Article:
Poem: Unremembered memories

Music vibrates my eardrums and I see my reflection on this screen as I type. My face that I can read so well, my necklaces with their stories and piercings and earrings, the eyelashes I inherited from my father and the shape of my mother’s face, my freckles and hair that so many suns have shone on, my lips that have kissed and been kissed.

The green/blue/grey eyes that have misted over and burned with unshed tears, eyes that have seen below the surface and that in their corners now see couples talking and kissing.

My neck that has had peaceful faces rest in its hollows, my collarbones that lovers traced with their fingers, my shoulders that have been tense and massaged and sunburnt, my hands that held my little brother’s newborn face, dug into the sand, gave pleasure, wrote and drew and played instruments, my hands that he held as he slept, my hands that will one day hold my own child.

In my body I contain a lifetime of memories, remembered and unremembered.

It remembers the feeling of others, the sensations of sunshine and the ocean, the way India’s streets smelled or the feeling of a temple’s cold marble floors on my soles, it remembers the sting of a bluebottle and the wrenching feeling of a heart breaking in half, the hum of a tattoo and an inhale of smoke, the coldness of shock, the painful warm expanding of the heart when it encompasses the complex nameless emotions that come with the feeling of true love, my body remembers it all.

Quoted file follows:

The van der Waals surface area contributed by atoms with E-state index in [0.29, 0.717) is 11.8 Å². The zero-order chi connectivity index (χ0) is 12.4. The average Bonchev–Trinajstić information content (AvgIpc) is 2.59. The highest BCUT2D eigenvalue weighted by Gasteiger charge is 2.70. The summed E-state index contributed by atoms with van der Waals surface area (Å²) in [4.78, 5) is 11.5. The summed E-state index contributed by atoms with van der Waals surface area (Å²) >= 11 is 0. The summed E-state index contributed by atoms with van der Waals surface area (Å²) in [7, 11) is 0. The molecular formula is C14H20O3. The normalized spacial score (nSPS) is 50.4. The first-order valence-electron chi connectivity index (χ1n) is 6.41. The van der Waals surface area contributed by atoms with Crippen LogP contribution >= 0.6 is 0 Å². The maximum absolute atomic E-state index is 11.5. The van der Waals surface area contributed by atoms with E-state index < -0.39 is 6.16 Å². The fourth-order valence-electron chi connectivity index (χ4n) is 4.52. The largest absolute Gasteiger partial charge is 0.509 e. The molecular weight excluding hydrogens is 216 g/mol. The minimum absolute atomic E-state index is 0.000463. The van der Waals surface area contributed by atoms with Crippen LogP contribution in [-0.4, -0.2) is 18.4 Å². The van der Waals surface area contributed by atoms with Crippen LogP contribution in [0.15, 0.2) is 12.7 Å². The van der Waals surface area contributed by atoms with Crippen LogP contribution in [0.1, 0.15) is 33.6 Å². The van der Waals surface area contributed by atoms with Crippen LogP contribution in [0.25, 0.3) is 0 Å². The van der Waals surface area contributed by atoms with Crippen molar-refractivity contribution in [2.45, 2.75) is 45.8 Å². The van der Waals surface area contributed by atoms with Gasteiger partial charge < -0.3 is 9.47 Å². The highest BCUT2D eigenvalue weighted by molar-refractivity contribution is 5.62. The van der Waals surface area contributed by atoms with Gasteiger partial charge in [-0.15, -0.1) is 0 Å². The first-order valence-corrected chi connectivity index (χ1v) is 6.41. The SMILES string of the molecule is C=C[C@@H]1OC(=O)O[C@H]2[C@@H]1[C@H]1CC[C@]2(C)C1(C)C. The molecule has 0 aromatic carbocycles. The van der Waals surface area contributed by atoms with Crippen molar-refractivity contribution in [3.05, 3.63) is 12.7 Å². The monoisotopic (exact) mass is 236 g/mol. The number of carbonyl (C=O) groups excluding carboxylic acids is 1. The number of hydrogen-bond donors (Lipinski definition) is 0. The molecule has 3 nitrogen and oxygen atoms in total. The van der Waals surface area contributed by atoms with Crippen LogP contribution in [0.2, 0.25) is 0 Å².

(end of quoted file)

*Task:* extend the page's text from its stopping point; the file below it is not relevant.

All the bodies surrounding me are also collections of emotions and sensations and memories, love and knowledge and longing. The universe inside their skin is as central to their existence as mine is to me.

Yet no summer’s day can draw comparison, and no poem will render their memory-bank bodies eternal. They too will fade with the seasons until that lifetime of experiences will be no more important to the world than a dead leaf is to a tree. Once the culmination of everything, now nothing more than an unremembered memory.


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